FDA approves updated Altuviiio label with full XTEND-Kids data

Once-weekly therapy effective after one year, clinical trial shows

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by Steve Bryson, PhD |

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The U.S. Food and Drug Administration (FDA) has approved an update to the prescribing information for Altuviiio (efanesoctocog alfa), a long-lasting factor VIII (FVIII) replacement therapy for hemophilia A, to include the full results from a clinical trial, the XTEND-Kids study.

As requested by Sanofi, which markets the therapy in the U.S., the label update builds up on interim data from the Phase 3 trial (NCT04759131), which supported Altuviiio’s approval in 2023 as a routine prophylactic (preventive) and on-demand treatment for adults and children with hemophilia A. The therapy is also indicated to manage bleeds occurring during surgery in these patients.

Because children with hemophilia typically clear standard FVIII replacement therapies in the blood faster than adults, multiple injections per week are often needed. Full results from the XTEND-Kids study reinforce that a once-weekly dose of Altuviiio is sufficient to provide bleed protection in young children with hemophilia A.

“Hemophilia is a lifelong condition, so starting children on an early prophylactic regimen can help them stay ahead of bleeds and reduce other potential complications, such as joint damage and pain,” Mindy Simpson, MD, pediatric hematologist/oncologist and assistant professor of pediatrics at Rush University Medical Center in Illinois, said in a Sanofi press release. “Delivering significant bleed protection with a reduced treatment burden can allow families to spend more time on activities and less time focused on infusion schedules.”

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Primary, key secondary goals met

XTEND-Kids evaluated the safety, efficacy, and pharmacological properties of Altuviiio in 74 boys younger than 12 with severe hemophilia A who had previously been treated with other FVIII therapies. Participants received a once-weekly prophylactic regimen of the therapy for one year.

Meeting the study’s primary goal, none of the children enrolled in XTEND-Kids developed inhibitors, or neutralizing antibodies against the treatment that can reduce its effectiveness, according to Sanofi.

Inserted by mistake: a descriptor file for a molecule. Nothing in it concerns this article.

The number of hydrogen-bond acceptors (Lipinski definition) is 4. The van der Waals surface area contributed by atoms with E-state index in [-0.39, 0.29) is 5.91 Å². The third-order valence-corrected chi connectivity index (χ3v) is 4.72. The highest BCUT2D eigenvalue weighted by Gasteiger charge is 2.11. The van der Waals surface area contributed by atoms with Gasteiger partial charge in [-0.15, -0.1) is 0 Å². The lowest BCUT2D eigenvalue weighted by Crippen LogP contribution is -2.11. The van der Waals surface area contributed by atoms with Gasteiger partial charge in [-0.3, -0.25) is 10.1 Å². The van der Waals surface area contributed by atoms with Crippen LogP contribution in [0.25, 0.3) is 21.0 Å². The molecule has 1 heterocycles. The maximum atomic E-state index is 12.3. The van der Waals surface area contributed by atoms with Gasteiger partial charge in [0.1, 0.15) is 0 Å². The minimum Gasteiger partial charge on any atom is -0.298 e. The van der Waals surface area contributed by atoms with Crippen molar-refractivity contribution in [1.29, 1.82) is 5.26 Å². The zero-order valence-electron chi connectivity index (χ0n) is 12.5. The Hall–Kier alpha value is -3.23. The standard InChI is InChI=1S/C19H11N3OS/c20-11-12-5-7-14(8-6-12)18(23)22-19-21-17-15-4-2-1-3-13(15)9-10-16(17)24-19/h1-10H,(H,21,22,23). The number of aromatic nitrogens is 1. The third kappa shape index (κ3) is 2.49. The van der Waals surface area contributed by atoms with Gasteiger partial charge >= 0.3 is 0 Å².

Key secondary outcomes, including having a low number of treated bleeds per year, were also met in 72 evaluable patients. The mean annualized bleeding rate for this type of bleeds was 0.6, while the median annualized bleeding rate was zero.

No serious allergic reactions or abnormal blood clotting events were reported. No adverse events led to treatment discontinuation, and no inhibitors have been detected in post-market surveillance data so far. Fever, occurring in more than 10% of patients, was the most common adverse reaction.

Altuviiio’s approval in hemophilia A patients ages 12 and older was supported by positive data from the Phase 3 XTEND-1 trial (NCT04161495), which tested the treatment in 159 patients with severe hemophilia A.

Top-line results from XTEND-1 showed the trial met its main goal of reducing annualized bleeding rates among those treated with Altuviiio. Nearly two-thirds of patients had no bleeds for the entire year, with 93% having fewer than three bleeds.

An ongoing Phase 3 extension study called XTEND-ed (NCT04644575) is evaluating the long-term safety of the therapy in patients who participated in XTEND-1, XTEND-Kids, or any other Altuviiio study.

Jointly developed jointly by Sobi and Sanofi, Altuviiio is a new class of replacement therapy that combines a lab-made version of FVIII with other proteins and protein fragments that help stabilize it and extend the time it remains in the bloodstream.

The FDA previously granted Altuviiio breakthrough therapy, fast-track, and orphan drug designations, all intended to speed its development and review.